The dynamic mode of mission
That was all very good in theory, but inevitably the priestly-prophetic-shalom function broke down on a regular basis, sometimes quite spectacularly, usually because Israel as a nation failed to obey God’s voice and keep his covenant. It is at this point that more dynamic modes of mission and purpose come into operation.
It goes pretty much the same in both the Old Testament and the New Testament. A prophet sees that the people of God is failing to live up to the standards of religious and social righteousness required for them to function as a priestly-prophetic-shalom community in the midst of the nations for the sake of the glory of the living God.
The prophet warns the people that if things carry on as they are, God will intervene to “judge” the situation—to put things right. The Babylonian invasion and exile is the classic Old Testament example. The prophets tell the story all the way through: God will punish his disobedient people, he will send them into exile, he will bring them back to the land, he will restore Jerusalem, he will remake Israel as a new creation in microcosm (Is. 51:1-3), he will re-establish shalom, they will be known again as “priests of the LORD” (Is. 61:6), and the nations will be astonished at the faithfulness of YHWH towards his people and at his power over their destiny, and they will come to Jerusalem to pay tribute to him and to learn his ways (e.g., Is. 60:1-14; 66:18-21).
This is basically a kingdom of God story (cf. Is. 52:7-10): it is not Israel which makes this happen, it is YHWH who acts to judge and redeem, and to vindicate himself in the eyes of the nations. The prophet, however, has a mission to Israel to proclaim and interpret what is about to happen, and when God puts everything right, envoys are sent out to tell the nations what has happened and to call them to give Israel’s God due credit (cf. Is. 66:18-19).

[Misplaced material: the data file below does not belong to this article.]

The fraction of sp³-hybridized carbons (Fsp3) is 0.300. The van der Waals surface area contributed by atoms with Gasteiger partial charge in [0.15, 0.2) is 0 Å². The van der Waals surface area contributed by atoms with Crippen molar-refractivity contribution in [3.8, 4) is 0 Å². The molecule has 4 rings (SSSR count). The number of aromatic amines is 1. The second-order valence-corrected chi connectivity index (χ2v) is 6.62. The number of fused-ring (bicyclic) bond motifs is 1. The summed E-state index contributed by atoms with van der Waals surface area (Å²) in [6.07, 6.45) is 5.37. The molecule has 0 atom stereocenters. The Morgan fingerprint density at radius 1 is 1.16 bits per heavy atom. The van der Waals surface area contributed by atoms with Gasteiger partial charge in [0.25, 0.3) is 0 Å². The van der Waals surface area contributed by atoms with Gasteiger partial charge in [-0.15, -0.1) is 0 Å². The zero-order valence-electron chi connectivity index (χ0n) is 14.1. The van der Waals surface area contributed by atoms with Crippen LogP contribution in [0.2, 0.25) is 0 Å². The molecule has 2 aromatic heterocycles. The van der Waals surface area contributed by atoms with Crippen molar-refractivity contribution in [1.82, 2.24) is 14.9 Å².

So here we have the two stage proclamation of the good news that God is about to do something spectacular on the stage of history.
The prophetic narrative in the New Testament follows much the same pattern. John the Baptist, at the outset, is an Isaianic voice in the wilderness, preparing the way for a stupendous act of divine judgment and salvation that will be witnessed by all flesh (Lk. 3:4). Jesus is a prophet very much in the mould of Jeremiah, the Son sent to the vineyard of Israel to do the work of a servant. Like John, he calls the nation to repent of its religious and social unrighteousness because a decisive intervention of God—a kingdom of God event—is at hand (Mk. 1:14-15.
The killing of the Son by the wicked tenants and his resurrection from the dead were not in themselves the coming of the kingdom of God, but they anticipated the climax to the prophetic narrative. Jesus’ execution on a Roman cross, as a pretender to the throne of an independent Israel, anticipated the punishment of rebellious Israel by Rome. His resurrection and ascension anticipated his vindication as the Son of Man. The out-pouring of the Spirit at Pentecost was not the coming of the kingdom, but it empowered the disciples to continue the prophetic mission to Israel “in the name of Jesus.”
So confident were the apostles in the long-term or eschatological implications of the resurrection and exaltation of Jesus to the right hand of God, to judge and rule in the midst of his enemies, that they set out to bring news of these developments to the nations. Here we have the second phase of the dynamic mode of mission, if you like, roughly corresponding to what is often called the great commission. The salvation of Israel—the re-establishment of shalom and of the priestly-prophetic vocation—is proclaimed to the nations.